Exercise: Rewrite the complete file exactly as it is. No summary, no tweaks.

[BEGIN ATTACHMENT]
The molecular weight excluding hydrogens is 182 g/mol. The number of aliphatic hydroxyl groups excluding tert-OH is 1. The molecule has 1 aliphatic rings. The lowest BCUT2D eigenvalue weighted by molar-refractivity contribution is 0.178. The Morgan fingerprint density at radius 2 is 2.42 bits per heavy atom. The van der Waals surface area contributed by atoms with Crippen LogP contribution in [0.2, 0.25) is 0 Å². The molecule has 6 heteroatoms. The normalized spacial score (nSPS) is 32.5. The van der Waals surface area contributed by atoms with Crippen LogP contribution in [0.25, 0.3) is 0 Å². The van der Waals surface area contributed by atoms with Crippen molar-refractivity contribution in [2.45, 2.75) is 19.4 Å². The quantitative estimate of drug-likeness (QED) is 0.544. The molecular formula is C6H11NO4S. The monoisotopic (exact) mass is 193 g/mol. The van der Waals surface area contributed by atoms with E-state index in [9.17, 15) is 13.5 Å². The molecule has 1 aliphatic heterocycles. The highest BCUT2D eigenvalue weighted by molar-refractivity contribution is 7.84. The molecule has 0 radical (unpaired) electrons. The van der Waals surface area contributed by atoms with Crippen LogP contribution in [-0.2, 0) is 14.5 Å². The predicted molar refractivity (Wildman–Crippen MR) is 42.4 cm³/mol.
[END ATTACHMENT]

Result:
The molecular weight excluding hydrogens is 182 g/mol. The number of aliphatic hydroxyl groups excluding tert-OH is 1. The molecule has 1 aliphatic rings. The lowest BCUT2D eigenvalue weighted by molar-refractivity contribution is 0.178. The Morgan fingerprint density at radius 2 is 2.42 bits per heavy atom. The van der Waals surface area contributed by atoms with Crippen LogP contribution in [0.2, 0.25) is 0 Å². The molecule has 6 heteroatoms. The normalized spacial score (nSPS) is 32.5. The van der Waals surface area contributed by atoms with Crippen LogP contribution in [0.25, 0.3) is 0 Å². The van der Waals surface area contributed by atoms with Crippen molar-refractivity contribution in [2.45, 2.75) is 19.4 Å². The quantitative estimate of drug-likeness (QED) is 0.544. The molecular formula is C6H11NO4S. The monoisotopic (exact) mass is 193 g/mol. The van der Waals surface area contributed by atoms with E-state index in [9.17, 15) is 13.5 Å². The molecule has 1 aliphatic heterocycles. The highest BCUT2D eigenvalue weighted by molar-refractivity contribution is 7.84. The molecule has 0 radical (unpaired) electrons. The van der Waals surface area contributed by atoms with Crippen LogP contribution in [-0.2, 0) is 14.5 Å². The predicted molar refractivity (Wildman–Crippen MR) is 42.4 cm³/mol.